Shrinking Shorelines Symposium

Shrinking Shorelines and the Salton Sea:

Consideration of Community Impacts, Recent Research, and Possible Solutions

On Friday May 11, 2018, the University of California, Riverside – Palm Desert Center along with the School of Public Policy at UC Riverside hosted a symposium, Shrinking Shorelines and the Salton Sea: Consideration of Community Impacts, Recent Research, and Possible Solutions. This invitation-only event was attended by nearly 100 people and brought together many policymakers, research scientists, community leaders, students, and other Salton Sea experts for the first time. With a shared goal of supporting action to protect the environment and public health at the Sea, panel discussions and presentation topics ranged from air quality science to environmental justice.

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CA Salton Sea Management Program: 10-Year Plan

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The California Natural Resources Agency published its Phase 1 plan for the Salton Sea Management Program (SSMP) in March 2017, which details the technical and economic justification and implementation of a series of projects until 2028. Notable characteristics of the plan include:

  • Creation of a “smaller and sustainable” Salton Sea
  • Focus on expediting habitat creation and dust suppression for most immediate areas of risk
  • Adaptive management strategy, meaning that projects are planned incrementally over the next 10 years and processes for adding future projects is outlined specifically
  • Total project costs are projected to be $303 million through 2028, but the source of these funds is not yet clear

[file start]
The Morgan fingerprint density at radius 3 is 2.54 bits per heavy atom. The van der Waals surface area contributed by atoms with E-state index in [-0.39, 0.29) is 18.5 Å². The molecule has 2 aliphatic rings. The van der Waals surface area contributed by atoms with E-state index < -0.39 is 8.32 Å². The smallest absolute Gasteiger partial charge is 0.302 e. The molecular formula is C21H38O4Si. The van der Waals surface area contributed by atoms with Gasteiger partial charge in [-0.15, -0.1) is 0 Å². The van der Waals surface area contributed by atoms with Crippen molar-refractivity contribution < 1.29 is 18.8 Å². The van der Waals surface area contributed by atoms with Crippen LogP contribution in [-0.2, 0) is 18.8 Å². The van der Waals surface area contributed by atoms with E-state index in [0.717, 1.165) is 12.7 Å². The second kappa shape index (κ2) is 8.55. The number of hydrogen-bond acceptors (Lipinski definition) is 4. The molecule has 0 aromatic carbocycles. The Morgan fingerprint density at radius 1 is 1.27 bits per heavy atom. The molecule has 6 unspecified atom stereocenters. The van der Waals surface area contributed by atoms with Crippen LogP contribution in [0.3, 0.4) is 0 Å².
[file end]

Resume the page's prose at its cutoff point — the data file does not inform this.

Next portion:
Restorative action at the Salton Sea has been minimal for more than a decade, which the State attributes to a lack of shared vision and necessary funds—until recently. That summer, it was announced that a $200 million allocation by the State of California has been secured to begin work on the SSMP, a small piece of a $4 billion measure for statewide parks and water projects (Proposition 68) that will go before voters this June. In the meantime, CA Assemblyman Eduardo Garcia spearheaded a bill that secured $280 million for the SSMP just last month.

The plan involves the creation of a “water backbone” for the Salton Sea, which will start in the southern rim as a mix of current Salton Sea water and incoming freshwater from the New and Alamo Rivers. The backbone will enable this blended water to be delivered to several ongoing habitat conservation and dust suppression projects like the species conservation habitat, Red Hill Bay, and the Torres-Martinez wetlands.

Salton Sea
Photo credit: Jay Calderon and Richard Lui

However, the plan for future projects is less clear. The SSMP cites hydrologic modeling of predicted inflows, salinity, precipitation, evaporation, and water usage in order to estimate playa exposure and risk to humans and the environment. The initial conditions for these models were taken from as long ago as 1988 and only as recent as 2012, highlighting the pressing need for more environmental monitoring at the Sea. Currently, models predict that over 48,000 acres of playa will be exposed by 2028, but the SSMP acknowledges that the ongoing drought on the Colorado River is likely to further decrease inflows to the Salton Sea.

Phase 1 of the SSMP includes construction of 29,800 acres of habitat conservation and dust suppression projects. The types of projects are defined as:

  • Wetland habitat
  • Dry playa habitat
  • Mud, sandflat, and beach habitat
  • Mid- and deep-water habitat
  • Water dependent dust suppression (vegetation and flooding)
  • Waterless dust suppression (surface roughening, cover, or suppressant application)